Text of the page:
MLB managers trying to work ahead with ever-evolving lineups

Apr 25, 2022, 11:25 AM | Updated: 11:28 pm
New York Mets manager Buck Showalter pauses in the dugout prior to a baseball game against the Ariz...

New York Mets manager Buck Showalter pauses in the dugout prior to a baseball game against the Arizona Diamondbacks, Sunday, April 24, 2022, in Phoenix. (AP Photo/Ross D. Franklin)

(AP Photo/Ross D. Franklin)

              New York Yankees manager Aaron Boone looks on from the dugout during the first inning of a baseball game against the Baltimore Orioles, Saturday, April 16, 2022, in Baltimore. (AP Photo/Julio Cortez)
              New York Mets' Jeff McNeil scores on a base hit by Tomas Nido during the fifth inning of a baseball game as Arizona Diamondbacks catcher Carson Kelly watches the play, Saturday, April 23, 2022, in Phoenix. (AP Photo/Matt York)

NEW YORK (AP) — Jeff McNeil knows the stomach-drop feeling of walking into the clubhouse, glancing at that day’s lineup and being caught off guard when his name wasn’t there.

“Oh yeah, it’s definitely happened,” said the New York Mets’ All-Star infielder and outfielder.

Happily for him, it’s an experience big leaguers are having less and less. At a time when ball clubs are valuing lineup versatility like never before, the communication between managers and players over who is playing — and at which position — has taken on greater importance.

“I tell them everything I know,” first-year Mets manager Buck Showalter said.

Part-time players Robinson Canó, Dominic Smith and J.D. Davis have full-time talents and resumes, but working them into the lineup requires near-constant shuffling by Showalter. McNeil needs to know if he’s playing second base or left field, depending on if Canó is headed toward the keystone. Smith can spell Pete Alonso at first, pushing the Polar Bear to designated hitter. J.D. Davis plays left field and third base, meaning he might displace one of several teammates.

And with the designated hitter going universal this year, the National League club has another slot that needs to be filled each day. Showalter has already used seven players there.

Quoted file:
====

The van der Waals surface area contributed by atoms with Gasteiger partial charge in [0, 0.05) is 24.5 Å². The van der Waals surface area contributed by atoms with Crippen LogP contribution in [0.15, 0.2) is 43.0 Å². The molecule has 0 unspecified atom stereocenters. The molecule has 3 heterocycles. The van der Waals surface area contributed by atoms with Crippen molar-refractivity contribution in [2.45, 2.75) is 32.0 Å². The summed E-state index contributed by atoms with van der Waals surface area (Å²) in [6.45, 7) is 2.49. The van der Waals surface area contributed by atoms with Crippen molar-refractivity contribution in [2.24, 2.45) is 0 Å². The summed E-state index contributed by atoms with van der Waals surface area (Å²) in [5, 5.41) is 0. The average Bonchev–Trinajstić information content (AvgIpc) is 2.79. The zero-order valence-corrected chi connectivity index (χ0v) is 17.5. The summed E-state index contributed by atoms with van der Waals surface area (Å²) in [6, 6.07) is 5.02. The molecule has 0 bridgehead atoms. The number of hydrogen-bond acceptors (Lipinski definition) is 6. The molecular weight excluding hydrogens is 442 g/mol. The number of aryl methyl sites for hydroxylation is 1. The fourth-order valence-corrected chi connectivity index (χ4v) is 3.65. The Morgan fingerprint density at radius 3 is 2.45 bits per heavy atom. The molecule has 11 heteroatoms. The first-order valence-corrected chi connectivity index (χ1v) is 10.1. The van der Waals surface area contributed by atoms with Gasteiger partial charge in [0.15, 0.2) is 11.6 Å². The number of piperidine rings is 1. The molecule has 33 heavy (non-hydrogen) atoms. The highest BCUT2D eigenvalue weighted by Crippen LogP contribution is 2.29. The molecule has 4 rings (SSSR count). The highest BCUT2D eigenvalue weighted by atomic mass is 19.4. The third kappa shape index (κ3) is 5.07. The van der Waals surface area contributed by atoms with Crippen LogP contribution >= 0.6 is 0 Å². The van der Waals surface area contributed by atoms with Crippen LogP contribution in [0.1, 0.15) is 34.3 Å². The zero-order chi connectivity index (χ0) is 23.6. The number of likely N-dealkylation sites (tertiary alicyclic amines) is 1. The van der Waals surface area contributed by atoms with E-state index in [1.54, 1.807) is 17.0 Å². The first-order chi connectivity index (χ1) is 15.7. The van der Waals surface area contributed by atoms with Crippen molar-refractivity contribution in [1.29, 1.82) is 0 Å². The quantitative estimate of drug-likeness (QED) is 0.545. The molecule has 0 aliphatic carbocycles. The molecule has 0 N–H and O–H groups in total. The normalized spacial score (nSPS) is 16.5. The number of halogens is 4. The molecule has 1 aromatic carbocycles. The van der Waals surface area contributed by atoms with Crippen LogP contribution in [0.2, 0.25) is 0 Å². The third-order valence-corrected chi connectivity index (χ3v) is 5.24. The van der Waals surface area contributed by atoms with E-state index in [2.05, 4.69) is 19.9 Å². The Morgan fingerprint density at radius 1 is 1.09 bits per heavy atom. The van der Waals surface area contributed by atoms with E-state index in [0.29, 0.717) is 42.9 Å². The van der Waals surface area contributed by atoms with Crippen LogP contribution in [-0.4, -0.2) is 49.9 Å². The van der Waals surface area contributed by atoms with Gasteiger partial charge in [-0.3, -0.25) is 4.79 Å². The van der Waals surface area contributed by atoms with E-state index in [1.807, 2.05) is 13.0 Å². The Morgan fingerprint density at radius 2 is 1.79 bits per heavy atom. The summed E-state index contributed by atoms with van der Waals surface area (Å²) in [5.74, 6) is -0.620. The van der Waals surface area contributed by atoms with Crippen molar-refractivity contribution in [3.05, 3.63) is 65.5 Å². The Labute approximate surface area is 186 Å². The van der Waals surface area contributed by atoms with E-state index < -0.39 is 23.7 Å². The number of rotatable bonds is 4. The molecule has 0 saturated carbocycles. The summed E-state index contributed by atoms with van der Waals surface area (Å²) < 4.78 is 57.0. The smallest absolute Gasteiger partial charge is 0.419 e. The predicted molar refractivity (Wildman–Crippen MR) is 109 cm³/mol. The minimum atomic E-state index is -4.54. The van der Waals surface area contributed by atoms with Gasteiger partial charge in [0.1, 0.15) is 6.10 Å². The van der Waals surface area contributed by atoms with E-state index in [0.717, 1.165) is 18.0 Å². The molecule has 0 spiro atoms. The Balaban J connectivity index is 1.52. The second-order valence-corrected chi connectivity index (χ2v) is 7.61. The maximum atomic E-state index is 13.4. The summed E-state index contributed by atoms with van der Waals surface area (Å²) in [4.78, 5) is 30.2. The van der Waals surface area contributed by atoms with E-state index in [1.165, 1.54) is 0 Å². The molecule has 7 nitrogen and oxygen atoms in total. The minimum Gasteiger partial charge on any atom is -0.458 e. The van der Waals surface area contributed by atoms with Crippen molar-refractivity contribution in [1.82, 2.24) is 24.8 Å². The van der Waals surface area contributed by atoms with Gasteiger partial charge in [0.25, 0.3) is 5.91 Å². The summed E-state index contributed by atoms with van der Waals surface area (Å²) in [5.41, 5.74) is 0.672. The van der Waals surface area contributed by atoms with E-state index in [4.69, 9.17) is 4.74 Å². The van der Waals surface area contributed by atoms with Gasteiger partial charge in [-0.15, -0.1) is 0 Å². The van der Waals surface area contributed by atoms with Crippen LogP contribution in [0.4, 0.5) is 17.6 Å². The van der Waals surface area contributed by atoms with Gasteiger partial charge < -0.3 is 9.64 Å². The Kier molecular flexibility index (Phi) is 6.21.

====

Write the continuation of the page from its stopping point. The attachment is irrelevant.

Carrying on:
Yet, Mets players say there hasn’t been any game-day surprises from Showalter.

“Most of the time, you know exactly what’s going to happen before it does,” backup infielder Luis Guillorme said. “You’re not getting ambushed with anything.”

Of course, there are limits to what a manager can map out. The Mets experienced that last week, when Nimmo and Canha were game-time decisions for several days in a row while on the COVID-19 injured list.

“If you want to hear God laugh, tell him about your plans,” Showalter said. “I’m looking forward to things kind of settling in at some point.”

Players say Showalter either catches up with them in the clubhouse after games, or plans will be communicated via messages to their phones each night that also include report times and other schedule notes for the next day’s game.

“I want them to know everything so they’re not wondering about it or reading something wondering if it’s completely right,” Showalter said.

It’s been much the same across town at Yankee Stadium, where manager Aaron Boone says the Bronx Bombers are setting their lineups further ahead than ever. New York started the season with five infielders for four spots — Anthony Rizzo, DJ LeMahieu, Gleyber Torres, Josh Donaldson and Isiah Kiner-Falefa — and Boone wants them to know their role for a given day before they show up to work.

“I do think they like that,” Boone said. “So far, we’ve been getting the lineup out to them before the end of the night for the next day, and we’ll try to do that as much as we can.”

It’s not just a matter of mental preparation, either. Guillorme has been a part-time player over five big league seasons, and he’s ironed out different programs for when he’s playing and when he’s not.

“My routine is going to be a lot more toned down if I know I’m playing or if I’m not. If I know I’m not playing, if I’m in the role that I am usually, I do a lot more stuff on the field before the game,” he said. “If that day I’m going to play, I tone it down. I go through a regular routine of just normal, because I don’t want to be tired by that time. So for me, when they give me a heads up, yes it does help me a lot.”


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MLB managers trying to work ahead with ever-evolving lineups